6.  The Sacramentality of the Universe  (Symbolic meaning is central to understanding all language and experience.)

In the book’s conclusion he writes…

“To invoke the issues of ‘divine revelation’ or of ‘divine authority’ avoids the very challenge [of subjectivity] itself and misses the precise area of the challenge.  Postmodern thinkers in large measure do not focus on the divine aspect, the God aspect.  Rather, there is a clear focus on human receptivity, human intellection, and human communicativeness.  Theological and magisterial sacramental statements, on every level, have been made within a certain episteme.  What is challenged today is the episteme that was used and is still being used in the formulation of such theological and magisterial statements.

“In contemporary theology and magisterial statements, as we have seen, a sacramental action or event is primarily a self-disclosure of God and secondarily a human response.  When this understanding of sacramentality is taken as the basis of sacramental discourse – that God alone is the source and goal of all liturgy – then, subjectivity, individuality, temporality, and language are involved.  God is disclosing God’s own self to a subjective human individual within the coordinates of a given time-space continuum and through a linguistic communication.  This theological change from propositional revelation to personalist revelation is helped strongly by postmodern hermeneutical discussion.  Retention of an outdated hermeneutic – the hermeneutic of scholasticism, neo-scholasticism, or transcendental Thomism – can only end in hermeneutical disaster.”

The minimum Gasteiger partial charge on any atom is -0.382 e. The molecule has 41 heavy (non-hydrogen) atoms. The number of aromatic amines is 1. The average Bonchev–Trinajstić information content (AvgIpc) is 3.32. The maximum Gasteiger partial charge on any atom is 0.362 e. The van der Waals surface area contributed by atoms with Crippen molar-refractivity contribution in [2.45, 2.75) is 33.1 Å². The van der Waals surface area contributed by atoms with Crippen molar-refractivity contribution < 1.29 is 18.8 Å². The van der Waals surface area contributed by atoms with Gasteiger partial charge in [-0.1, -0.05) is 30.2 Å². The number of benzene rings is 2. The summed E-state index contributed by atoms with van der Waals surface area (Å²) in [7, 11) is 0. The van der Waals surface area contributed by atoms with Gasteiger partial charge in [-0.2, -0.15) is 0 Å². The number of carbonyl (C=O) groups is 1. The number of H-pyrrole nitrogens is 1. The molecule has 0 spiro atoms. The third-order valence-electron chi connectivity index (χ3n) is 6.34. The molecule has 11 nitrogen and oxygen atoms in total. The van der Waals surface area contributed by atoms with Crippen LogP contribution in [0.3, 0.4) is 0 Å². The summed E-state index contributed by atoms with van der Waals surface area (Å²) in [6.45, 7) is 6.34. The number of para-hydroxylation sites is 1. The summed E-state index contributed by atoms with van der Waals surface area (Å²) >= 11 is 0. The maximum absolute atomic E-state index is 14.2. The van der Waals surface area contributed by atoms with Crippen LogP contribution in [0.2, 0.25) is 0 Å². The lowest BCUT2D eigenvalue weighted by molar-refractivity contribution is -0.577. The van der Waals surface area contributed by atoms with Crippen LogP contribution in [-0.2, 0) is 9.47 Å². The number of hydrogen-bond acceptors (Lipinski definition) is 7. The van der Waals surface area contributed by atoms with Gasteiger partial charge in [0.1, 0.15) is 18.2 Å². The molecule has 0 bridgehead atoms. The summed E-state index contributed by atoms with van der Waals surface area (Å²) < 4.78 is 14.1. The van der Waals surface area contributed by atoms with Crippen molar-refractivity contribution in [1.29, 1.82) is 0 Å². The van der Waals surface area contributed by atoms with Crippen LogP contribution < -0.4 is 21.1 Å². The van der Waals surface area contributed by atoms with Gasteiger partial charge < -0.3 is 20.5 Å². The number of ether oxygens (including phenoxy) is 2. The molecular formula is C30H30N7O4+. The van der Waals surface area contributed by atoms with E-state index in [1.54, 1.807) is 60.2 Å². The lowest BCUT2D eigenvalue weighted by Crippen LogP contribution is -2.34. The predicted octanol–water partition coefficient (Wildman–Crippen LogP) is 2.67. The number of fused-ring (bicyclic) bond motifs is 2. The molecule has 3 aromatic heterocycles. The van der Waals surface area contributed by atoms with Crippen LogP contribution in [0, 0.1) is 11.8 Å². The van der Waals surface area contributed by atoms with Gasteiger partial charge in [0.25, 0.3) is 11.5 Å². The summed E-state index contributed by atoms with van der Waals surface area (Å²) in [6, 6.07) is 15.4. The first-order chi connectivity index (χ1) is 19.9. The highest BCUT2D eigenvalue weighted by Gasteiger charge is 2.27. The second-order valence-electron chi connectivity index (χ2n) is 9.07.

My ‘take away’ challenge – let’s be clearer about what is human and what is divine, lest we worship a god in our own image.

The Great Emergence: How Christianity is Changing and Why by Phyllis Tickle

(Baker: Grand Rapids, 2008)

If you were taking ‘Emerging Church’ as a formal study unit, The Great Emergence by Phylis Tickle would be a textbook. She argues that the Judeo-Christian tradition has a habit of renewing itself every 500 years or so and the experimentation we are currently seeing in the emerging church movement is part of this process and the Church will look very different by the middle of the 21st century. Key to this process is an integration of the different expressions of church from the previous epoch but not as a homogenous, simple entity. Rather, as a network of religious belief, belonging and behaving recognisable to each other by the orientation it’s centering principle: Jesus Christ. I think others write better speculating about the future, but as I continue to read in this university session, I see the acute scholarship in her analysis of the past.

I’ve just re-read Phylis Tickle having read Schleiermacher’s Second Speech: On The Essence of Religion. Schleirermacher is a 19th century theologian who is often quoted as the Father of Twentieth Century Liberal theology. I found it fascinating mapping his influence and was drawn back into Phylis Tickle’s argument about the present emergence of the Christian church into something new. In a lecture to a group of atheists, Schleiermacher presented an apologetics argument that religion should not be seen as a logical set of rationalities nor a particular set of moral behaviours, rules and actions. “The essence of religion consists in the feeling of an absolute dependence.” In other words, religion is best defined as that intuition or feeling that all human beings have: that there is something mysterious, something divine, something beyond ourselves. I am interested that this is how most people would define spirituality these days. (See the post on spirituality and theology, including the comments where I explain to Marcus why I favour a human-centric definition of spirituality.)